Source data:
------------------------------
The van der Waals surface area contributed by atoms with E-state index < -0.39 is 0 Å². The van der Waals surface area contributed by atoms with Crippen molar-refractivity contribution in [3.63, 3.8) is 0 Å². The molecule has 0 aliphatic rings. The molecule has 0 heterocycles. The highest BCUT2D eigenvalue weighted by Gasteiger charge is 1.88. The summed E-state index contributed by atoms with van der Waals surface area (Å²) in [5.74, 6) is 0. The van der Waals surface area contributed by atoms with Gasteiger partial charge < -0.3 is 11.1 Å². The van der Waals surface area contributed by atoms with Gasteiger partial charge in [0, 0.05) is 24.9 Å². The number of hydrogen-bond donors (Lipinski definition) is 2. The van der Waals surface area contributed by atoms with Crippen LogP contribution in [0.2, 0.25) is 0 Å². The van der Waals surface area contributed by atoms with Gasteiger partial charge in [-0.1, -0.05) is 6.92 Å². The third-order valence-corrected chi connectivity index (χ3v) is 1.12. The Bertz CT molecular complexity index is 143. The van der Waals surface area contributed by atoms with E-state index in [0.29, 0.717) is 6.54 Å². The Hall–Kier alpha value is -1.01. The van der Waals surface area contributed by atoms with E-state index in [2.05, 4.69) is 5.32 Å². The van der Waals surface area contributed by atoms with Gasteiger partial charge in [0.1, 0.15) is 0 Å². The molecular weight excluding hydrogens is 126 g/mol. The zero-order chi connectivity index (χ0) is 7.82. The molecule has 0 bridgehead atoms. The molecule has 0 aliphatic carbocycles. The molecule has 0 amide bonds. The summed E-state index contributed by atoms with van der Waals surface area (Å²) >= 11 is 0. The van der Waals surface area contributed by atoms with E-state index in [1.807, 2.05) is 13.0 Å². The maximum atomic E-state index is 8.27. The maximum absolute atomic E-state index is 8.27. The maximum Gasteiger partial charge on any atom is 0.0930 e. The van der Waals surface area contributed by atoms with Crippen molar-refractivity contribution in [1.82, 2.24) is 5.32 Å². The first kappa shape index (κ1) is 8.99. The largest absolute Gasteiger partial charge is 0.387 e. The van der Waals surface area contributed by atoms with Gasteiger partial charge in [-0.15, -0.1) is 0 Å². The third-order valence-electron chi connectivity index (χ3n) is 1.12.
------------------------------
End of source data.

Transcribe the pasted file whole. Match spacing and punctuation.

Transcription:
The van der Waals surface area contributed by atoms with E-state index < -0.39 is 0 Å². The van der Waals surface area contributed by atoms with Crippen molar-refractivity contribution in [3.63, 3.8) is 0 Å². The molecule has 0 aliphatic rings. The molecule has 0 heterocycles. The highest BCUT2D eigenvalue weighted by Gasteiger charge is 1.88. The summed E-state index contributed by atoms with van der Waals surface area (Å²) in [5.74, 6) is 0. The van der Waals surface area contributed by atoms with Gasteiger partial charge < -0.3 is 11.1 Å². The van der Waals surface area contributed by atoms with Gasteiger partial charge in [0, 0.05) is 24.9 Å². The number of hydrogen-bond donors (Lipinski definition) is 2. The van der Waals surface area contributed by atoms with Crippen LogP contribution in [0.2, 0.25) is 0 Å². The van der Waals surface area contributed by atoms with Gasteiger partial charge in [-0.1, -0.05) is 6.92 Å². The third-order valence-corrected chi connectivity index (χ3v) is 1.12. The Bertz CT molecular complexity index is 143. The van der Waals surface area contributed by atoms with E-state index in [0.29, 0.717) is 6.54 Å². The Hall–Kier alpha value is -1.01. The van der Waals surface area contributed by atoms with E-state index in [2.05, 4.69) is 5.32 Å². The van der Waals surface area contributed by atoms with Gasteiger partial charge in [0.1, 0.15) is 0 Å². The molecular weight excluding hydrogens is 126 g/mol. The zero-order chi connectivity index (χ0) is 7.82. The molecule has 0 bridgehead atoms. The molecule has 0 aliphatic carbocycles. The molecule has 0 amide bonds. The summed E-state index contributed by atoms with van der Waals surface area (Å²) >= 11 is 0. The van der Waals surface area contributed by atoms with E-state index in [1.807, 2.05) is 13.0 Å². The maximum atomic E-state index is 8.27. The maximum absolute atomic E-state index is 8.27. The maximum Gasteiger partial charge on any atom is 0.0930 e. The van der Waals surface area contributed by atoms with Crippen molar-refractivity contribution in [1.82, 2.24) is 5.32 Å². The first kappa shape index (κ1) is 8.99. The largest absolute Gasteiger partial charge is 0.387 e. The van der Waals surface area contributed by atoms with Gasteiger partial charge in [-0.15, -0.1) is 0 Å². The third-order valence-electron chi connectivity index (χ3n) is 1.12.